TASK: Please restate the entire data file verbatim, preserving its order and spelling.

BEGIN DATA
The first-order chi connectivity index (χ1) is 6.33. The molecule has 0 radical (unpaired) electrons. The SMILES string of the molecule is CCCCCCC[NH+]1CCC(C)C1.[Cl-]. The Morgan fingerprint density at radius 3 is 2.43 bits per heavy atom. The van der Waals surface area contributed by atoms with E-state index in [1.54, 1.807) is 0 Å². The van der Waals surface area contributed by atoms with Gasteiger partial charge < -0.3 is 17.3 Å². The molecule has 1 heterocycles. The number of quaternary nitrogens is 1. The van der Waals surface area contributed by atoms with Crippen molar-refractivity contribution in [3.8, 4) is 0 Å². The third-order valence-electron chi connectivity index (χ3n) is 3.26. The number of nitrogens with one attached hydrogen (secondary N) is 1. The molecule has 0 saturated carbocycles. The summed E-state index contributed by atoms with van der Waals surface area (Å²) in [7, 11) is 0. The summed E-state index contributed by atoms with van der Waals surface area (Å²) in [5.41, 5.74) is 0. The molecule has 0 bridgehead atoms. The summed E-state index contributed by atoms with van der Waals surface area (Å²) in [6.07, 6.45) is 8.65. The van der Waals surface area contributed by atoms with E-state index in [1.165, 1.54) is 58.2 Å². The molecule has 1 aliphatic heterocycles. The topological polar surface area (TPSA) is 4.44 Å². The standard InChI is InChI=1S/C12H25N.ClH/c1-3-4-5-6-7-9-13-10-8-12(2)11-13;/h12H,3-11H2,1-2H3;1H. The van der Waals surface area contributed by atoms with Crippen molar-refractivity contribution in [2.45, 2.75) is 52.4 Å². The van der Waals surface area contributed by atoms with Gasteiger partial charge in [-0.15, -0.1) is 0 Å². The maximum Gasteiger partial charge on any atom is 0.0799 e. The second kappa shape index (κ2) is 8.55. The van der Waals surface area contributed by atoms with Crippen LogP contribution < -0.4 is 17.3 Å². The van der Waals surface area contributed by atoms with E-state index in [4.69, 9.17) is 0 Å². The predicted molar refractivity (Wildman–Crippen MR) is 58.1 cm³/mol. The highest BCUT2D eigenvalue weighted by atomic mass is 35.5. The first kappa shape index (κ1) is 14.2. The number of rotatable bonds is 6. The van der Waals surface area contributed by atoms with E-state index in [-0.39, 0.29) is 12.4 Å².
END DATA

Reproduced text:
The first-order chi connectivity index (χ1) is 6.33. The molecule has 0 radical (unpaired) electrons. The SMILES string of the molecule is CCCCCCC[NH+]1CCC(C)C1.[Cl-]. The Morgan fingerprint density at radius 3 is 2.43 bits per heavy atom. The van der Waals surface area contributed by atoms with E-state index in [1.54, 1.807) is 0 Å². The van der Waals surface area contributed by atoms with Gasteiger partial charge < -0.3 is 17.3 Å². The molecule has 1 heterocycles. The number of quaternary nitrogens is 1. The van der Waals surface area contributed by atoms with Crippen molar-refractivity contribution in [3.8, 4) is 0 Å². The third-order valence-electron chi connectivity index (χ3n) is 3.26. The number of nitrogens with one attached hydrogen (secondary N) is 1. The molecule has 0 saturated carbocycles. The summed E-state index contributed by atoms with van der Waals surface area (Å²) in [7, 11) is 0. The summed E-state index contributed by atoms with van der Waals surface area (Å²) in [5.41, 5.74) is 0. The molecule has 0 bridgehead atoms. The summed E-state index contributed by atoms with van der Waals surface area (Å²) in [6.07, 6.45) is 8.65. The van der Waals surface area contributed by atoms with E-state index in [1.165, 1.54) is 58.2 Å². The molecule has 1 aliphatic heterocycles. The topological polar surface area (TPSA) is 4.44 Å². The standard InChI is InChI=1S/C12H25N.ClH/c1-3-4-5-6-7-9-13-10-8-12(2)11-13;/h12H,3-11H2,1-2H3;1H. The van der Waals surface area contributed by atoms with Crippen molar-refractivity contribution in [2.45, 2.75) is 52.4 Å². The van der Waals surface area contributed by atoms with Gasteiger partial charge in [-0.15, -0.1) is 0 Å². The maximum Gasteiger partial charge on any atom is 0.0799 e. The second kappa shape index (κ2) is 8.55. The van der Waals surface area contributed by atoms with Crippen LogP contribution < -0.4 is 17.3 Å². The van der Waals surface area contributed by atoms with E-state index in [4.69, 9.17) is 0 Å². The predicted molar refractivity (Wildman–Crippen MR) is 58.1 cm³/mol. The highest BCUT2D eigenvalue weighted by atomic mass is 35.5. The first kappa shape index (κ1) is 14.2. The number of rotatable bonds is 6. The van der Waals surface area contributed by atoms with E-state index in [-0.39, 0.29) is 12.4 Å².